What can be more appropriate than to discuss body snatching on the very weekend of All Hallow’s Eve, when witches and goblins and ghosts wander throughout the night? This post will offer a variety of facts about grave robbers, resurrectionists, and sack-em-up gentlemen who haunted cemeteries, waiting for a fresh body to snatch.
Since the 15th century, British anatomists have been on the hunt for fresh cadavers to dissect and study. By the 18th century medical students were expected to gain practical knowledge of the human body through dissection as a pre-requisite for becoming licensed surgeons. It was the custom to study the corpses of criminals who had been executed for murder, but with the proliferation of medical schools, demand for anatomical specimens outpaced the supply. Medical students turned to stealing corpses for their own use, and thus, during this early period of body snatching, grave robbers belonged primarily to the class of ‘gentlemen’.
“By 1820 statutes defining crimes with capital punishments numbered over two hundred. In the words of barrister Charles Phillips, “We hanged for everything- for a shilling- for five shillings- for five pounds- for cattle- for coining- for forgery, even for witchcraft- for things that were and things that could not be”. An act of Parliament during 1752 further outraged the public by making hanging in chains or dissection of those condemned to death for murder mandatory. – Canadian Content
“The gruesome trade [of Resurrectionists] was driven by laws which only permitted the bodies of executed criminals to be used for medical science at the height of the Enlightenment. But with only about 50 executions being carried in London every year and a lack of refrigeration meaning that specimens rapidly putrefied, demand for about 500 bodies each year far outstripped supply.” – The Independent
The laws for grave robbing had not quite caught up with the times, for those who carried away an unclothed body could not be touched, but if they so much as took one sock or piece of clothing with it, they could be hung. The corpse was hastily stuffed in a sack, and hauled to the nearest medical school before the robbery was detected.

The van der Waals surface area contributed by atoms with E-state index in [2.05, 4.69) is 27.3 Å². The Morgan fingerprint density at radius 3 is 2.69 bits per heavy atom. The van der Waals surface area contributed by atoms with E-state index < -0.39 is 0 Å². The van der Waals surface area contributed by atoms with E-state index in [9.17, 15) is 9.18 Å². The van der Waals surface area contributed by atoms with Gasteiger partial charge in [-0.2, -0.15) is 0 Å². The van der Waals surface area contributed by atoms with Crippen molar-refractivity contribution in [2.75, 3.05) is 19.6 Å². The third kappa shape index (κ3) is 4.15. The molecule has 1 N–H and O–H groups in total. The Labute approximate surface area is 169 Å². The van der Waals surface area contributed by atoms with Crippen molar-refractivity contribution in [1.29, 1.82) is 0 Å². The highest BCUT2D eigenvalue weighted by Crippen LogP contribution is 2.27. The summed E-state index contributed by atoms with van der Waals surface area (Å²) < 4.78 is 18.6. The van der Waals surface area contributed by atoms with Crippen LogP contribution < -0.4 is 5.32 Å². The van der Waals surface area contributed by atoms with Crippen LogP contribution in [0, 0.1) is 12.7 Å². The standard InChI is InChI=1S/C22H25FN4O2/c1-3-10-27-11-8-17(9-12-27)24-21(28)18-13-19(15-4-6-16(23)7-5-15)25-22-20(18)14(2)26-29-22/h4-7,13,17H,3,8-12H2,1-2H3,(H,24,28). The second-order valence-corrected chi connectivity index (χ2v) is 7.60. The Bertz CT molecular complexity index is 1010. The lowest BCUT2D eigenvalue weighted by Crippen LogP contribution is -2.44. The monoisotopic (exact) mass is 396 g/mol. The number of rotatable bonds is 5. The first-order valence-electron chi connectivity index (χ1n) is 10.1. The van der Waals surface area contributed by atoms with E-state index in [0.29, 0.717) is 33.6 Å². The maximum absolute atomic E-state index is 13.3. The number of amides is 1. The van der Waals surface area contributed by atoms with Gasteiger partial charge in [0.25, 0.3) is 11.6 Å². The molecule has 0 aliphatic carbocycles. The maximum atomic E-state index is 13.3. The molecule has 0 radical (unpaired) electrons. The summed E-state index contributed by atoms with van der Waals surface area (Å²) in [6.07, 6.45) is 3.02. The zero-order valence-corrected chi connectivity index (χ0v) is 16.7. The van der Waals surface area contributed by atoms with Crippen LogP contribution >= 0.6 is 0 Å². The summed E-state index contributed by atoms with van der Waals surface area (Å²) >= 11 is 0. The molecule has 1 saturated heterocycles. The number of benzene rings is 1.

Medical students and their professors snatched bodies throughout the 18th and 19th centuries, but due to a lucrative business, an entirely new criminal element emerged: the resurrection men or gang of grave robbers. Many of these men made quite a tidy living. Resurrectionists were so efficient and became so indispensible to anatomists, that prominent physicians and surgeons would often exert their influence to keep them out of jail:
“Typically, a member of the gang, or his wife, would spend the day loitering in a likely graveyard waiting for a funeral…At night, two members of the gang would appear and, after carefully laying a sheet on the ground, would uncover the head portion of the grave, dumping the loose dirt on the sheet. The body would be pulled from the coffin head first with ropes, the shroud stuffed back in the grave, and the dirt carefully replaced.” – Body Snatching: A Grave Medical Problem, p 401
The business of selling bodies was such a good money maker that some people even kidnapped and murdered children in order to sell their bodies to the highest bidder. One such prolific grave robber was John Bishop, who was actually tried and convicted of murdering a 14 year old boy for the purposes of selling him to a surgeon. All together Bishop admitted to stealing between 500 and 1000 corpses and of murdering 3 people to sell their bodies, although that number could be higher. - Histatic blog